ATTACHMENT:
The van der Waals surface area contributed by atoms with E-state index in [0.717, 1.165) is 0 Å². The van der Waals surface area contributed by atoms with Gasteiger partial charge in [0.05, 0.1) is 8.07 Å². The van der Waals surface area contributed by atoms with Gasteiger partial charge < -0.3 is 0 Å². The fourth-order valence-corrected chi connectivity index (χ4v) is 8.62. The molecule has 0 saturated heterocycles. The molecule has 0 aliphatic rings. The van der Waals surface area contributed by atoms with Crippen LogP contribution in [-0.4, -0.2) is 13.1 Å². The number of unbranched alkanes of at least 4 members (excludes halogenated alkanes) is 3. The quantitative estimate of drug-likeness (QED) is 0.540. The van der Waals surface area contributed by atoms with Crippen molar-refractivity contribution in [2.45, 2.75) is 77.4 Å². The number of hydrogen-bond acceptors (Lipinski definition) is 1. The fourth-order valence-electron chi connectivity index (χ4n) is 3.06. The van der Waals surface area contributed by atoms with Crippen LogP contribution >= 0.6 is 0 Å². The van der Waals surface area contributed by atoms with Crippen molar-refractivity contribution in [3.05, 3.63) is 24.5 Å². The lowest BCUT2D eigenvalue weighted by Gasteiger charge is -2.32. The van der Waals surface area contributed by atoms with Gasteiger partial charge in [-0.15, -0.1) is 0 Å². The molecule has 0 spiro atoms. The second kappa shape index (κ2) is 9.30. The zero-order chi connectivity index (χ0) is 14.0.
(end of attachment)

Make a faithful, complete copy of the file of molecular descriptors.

The van der Waals surface area contributed by atoms with E-state index in [0.717, 1.165) is 0 Å². The van der Waals surface area contributed by atoms with Gasteiger partial charge in [0.05, 0.1) is 8.07 Å². The van der Waals surface area contributed by atoms with Gasteiger partial charge < -0.3 is 0 Å². The fourth-order valence-corrected chi connectivity index (χ4v) is 8.62. The molecule has 0 saturated heterocycles. The molecule has 0 aliphatic rings. The van der Waals surface area contributed by atoms with Crippen LogP contribution in [-0.4, -0.2) is 13.1 Å². The number of unbranched alkanes of at least 4 members (excludes halogenated alkanes) is 3. The quantitative estimate of drug-likeness (QED) is 0.540. The van der Waals surface area contributed by atoms with Crippen molar-refractivity contribution in [2.45, 2.75) is 77.4 Å². The number of hydrogen-bond acceptors (Lipinski definition) is 1. The fourth-order valence-electron chi connectivity index (χ4n) is 3.06. The van der Waals surface area contributed by atoms with Crippen LogP contribution >= 0.6 is 0 Å². The van der Waals surface area contributed by atoms with Crippen molar-refractivity contribution in [3.05, 3.63) is 24.5 Å². The lowest BCUT2D eigenvalue weighted by Gasteiger charge is -2.32. The van der Waals surface area contributed by atoms with Gasteiger partial charge in [-0.15, -0.1) is 0 Å². The molecule has 0 spiro atoms. The second kappa shape index (κ2) is 9.30. The zero-order chi connectivity index (χ0) is 14.0.